July 15, 2019
By Frederick V. Kanneh
The Free Healthcare Initiative that targets lactating mothers, pregnant women and children under five, which was introduced in 2010 by ex-President Koroma, is still up and running, but faces serious challenges, according to investigation conducted by Concord Times.
Secretary of the Princess Christian Maternity Hospital (PCMH), Mohamed Kebe, told Concord Times that the Free Health is in existence, albeit facing lot of challenges.
He cited delay in the delivery of drugs by the Directorate of Drugs and Medical Stores as one of the main challenges facing the Free Health Care Initiative, taking into consideration the amount of patients that flood the hospital on a daily basis.
He also cited the scarcity of anesthetic drugs that are needed to conduct emergency operations on pregnant women.
“As for the other drugs, we can improvise to make do with what we have, but it is difficult to do likewise in the case of anesthetic drugs because they are used mainly during operations,” he said.
For the PCMH Pharmacist in charge, Tracey E.C Jones, who was charged with the responsibility of distributing drugs to all the wards, he said the free health care beneficiaries were not getting hundred percent of the free health care drugs.
He added that the drugs supplied by the Directorate of Drugs and Medicals Stores were not enough, hence they used to supply less than the required amount to patients.
“We are constrained of having enough drugs. As a result, we distribute the ones that are available for Thursdays. Even though most of the times the request books demand for instance 20 drips for the week, I would end up giving 10 or 8 as the case may be because I can’t give what I don’t have,” she said.
A nine-month old pregnant woman, who begged for anonymity, alleged that since she registered at the PCMH, she had never been given free medicine.
She claimed that whenever she was diagnosed with any complication, she was told that there were no free health care drugs at the hospital.
“The attitude of these nurses is not encouraging at all. Could you imaging, we have been here since this morning for our checkup and even that other lady is crying of pain, but nobody has attended to us. They are only attending to those that they are familiar with. They would tell you that this particular drug is not available but if you have money they will produce the medicine,” she said.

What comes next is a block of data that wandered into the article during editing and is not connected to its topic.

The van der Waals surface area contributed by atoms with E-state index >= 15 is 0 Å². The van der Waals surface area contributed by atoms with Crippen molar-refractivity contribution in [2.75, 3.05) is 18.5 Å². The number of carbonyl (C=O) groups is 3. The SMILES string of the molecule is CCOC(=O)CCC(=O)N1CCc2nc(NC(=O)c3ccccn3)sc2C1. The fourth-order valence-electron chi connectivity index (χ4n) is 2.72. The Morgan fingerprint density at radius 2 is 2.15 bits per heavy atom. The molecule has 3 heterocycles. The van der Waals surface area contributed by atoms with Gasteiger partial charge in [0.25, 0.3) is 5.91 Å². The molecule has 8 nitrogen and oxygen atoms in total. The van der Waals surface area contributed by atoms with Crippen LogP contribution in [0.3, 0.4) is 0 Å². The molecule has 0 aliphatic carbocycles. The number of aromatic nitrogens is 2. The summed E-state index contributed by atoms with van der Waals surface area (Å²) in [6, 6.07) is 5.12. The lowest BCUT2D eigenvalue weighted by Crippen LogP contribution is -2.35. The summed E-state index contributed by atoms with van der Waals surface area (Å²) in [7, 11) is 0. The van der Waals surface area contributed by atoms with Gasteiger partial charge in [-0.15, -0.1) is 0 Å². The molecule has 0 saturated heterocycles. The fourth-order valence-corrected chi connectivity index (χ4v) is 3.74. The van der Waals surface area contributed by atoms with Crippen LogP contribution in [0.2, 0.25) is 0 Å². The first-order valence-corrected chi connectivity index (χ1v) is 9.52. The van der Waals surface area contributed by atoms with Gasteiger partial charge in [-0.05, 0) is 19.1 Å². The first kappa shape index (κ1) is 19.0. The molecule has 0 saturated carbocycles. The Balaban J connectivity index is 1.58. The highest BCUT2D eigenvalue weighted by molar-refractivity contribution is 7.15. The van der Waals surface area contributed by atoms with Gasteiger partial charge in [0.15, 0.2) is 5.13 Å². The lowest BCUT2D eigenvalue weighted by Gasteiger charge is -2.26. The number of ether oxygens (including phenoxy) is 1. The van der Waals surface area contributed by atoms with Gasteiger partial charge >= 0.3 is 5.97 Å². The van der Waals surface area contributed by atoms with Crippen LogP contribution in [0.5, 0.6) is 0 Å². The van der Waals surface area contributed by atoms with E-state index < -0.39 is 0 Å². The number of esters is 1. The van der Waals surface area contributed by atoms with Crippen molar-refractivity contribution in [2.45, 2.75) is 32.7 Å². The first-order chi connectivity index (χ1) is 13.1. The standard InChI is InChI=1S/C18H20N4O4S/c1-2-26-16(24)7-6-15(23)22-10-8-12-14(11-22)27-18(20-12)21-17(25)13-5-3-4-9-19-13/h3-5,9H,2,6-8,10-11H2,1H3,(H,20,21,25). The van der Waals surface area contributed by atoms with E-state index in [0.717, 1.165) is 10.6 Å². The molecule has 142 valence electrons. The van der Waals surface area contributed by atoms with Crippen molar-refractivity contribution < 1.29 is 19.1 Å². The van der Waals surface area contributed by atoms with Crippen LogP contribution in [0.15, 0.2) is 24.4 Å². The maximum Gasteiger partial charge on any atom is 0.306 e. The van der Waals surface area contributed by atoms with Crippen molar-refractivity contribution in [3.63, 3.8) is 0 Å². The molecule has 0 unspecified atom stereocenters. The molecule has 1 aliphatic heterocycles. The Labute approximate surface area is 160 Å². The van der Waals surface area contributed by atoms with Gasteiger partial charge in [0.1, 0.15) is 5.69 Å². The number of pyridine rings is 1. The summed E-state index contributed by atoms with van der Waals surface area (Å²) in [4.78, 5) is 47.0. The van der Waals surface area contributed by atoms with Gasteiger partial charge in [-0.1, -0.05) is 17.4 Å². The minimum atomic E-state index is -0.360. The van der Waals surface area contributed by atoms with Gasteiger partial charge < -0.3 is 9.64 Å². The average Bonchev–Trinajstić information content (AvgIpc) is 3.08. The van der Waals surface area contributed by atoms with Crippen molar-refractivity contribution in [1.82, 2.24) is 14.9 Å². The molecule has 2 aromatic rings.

When concord Times further investigated the issue alleged by the patients, head of Ward 5, which is the Out Patient Department (O.P.D) ward, Kadiatu Keister Kabbah, denied the allegation and stated that her ward was the first contact of all pregnant cases and that they had never ask any patient to pay a dime for drugs.
She further stated that even in the instance of emergencies they were always coping with what they had in the ward.
However, Head of the Directorate of Drugs and Medical Stores, Michael Jack Lansana, confirmed that the free health care initiative was on, disclosing that they were even about to go to Kailahun district with 8 trucks loaded with the Free Heath Care drugs.
He noted that the shortage of anesthetic drugs was as a result of the delay by UNICEF in procuring the drugs, adding that they have been distributing drugs to hospitals according to request and based on the size and location.
He said hospitals were not getting enough drugs as expected because the directorate has 263 items on the list of the free health care initiative, but stated that at times, DIFID who funded the initiative would only procure 80 items out of the 263.
“It is only now that the government of Sierra Leone has started putting money into the free health care project since it commencement in 2010. We were giving 500,000 Pound Sterling in 2018 by the Government of Sierra Leone to add to the purchase of the free health care drugs. And for this 2019, we are expecting about 1.5 million Pound Sterling from the government to add to the purchase of more free health care drugs,” he said.
He added that if government pays the amount of money as promised, it would add to the total of what DIFID would be given and in turn make more free health care drugs available.
He concluded that even though there were challenges to the amount of drugs that DIFID provided, but that there were still certain drugs like paracetamol, ORS, and others which were always available in all the hospitals for the beneficiaries of the free health care.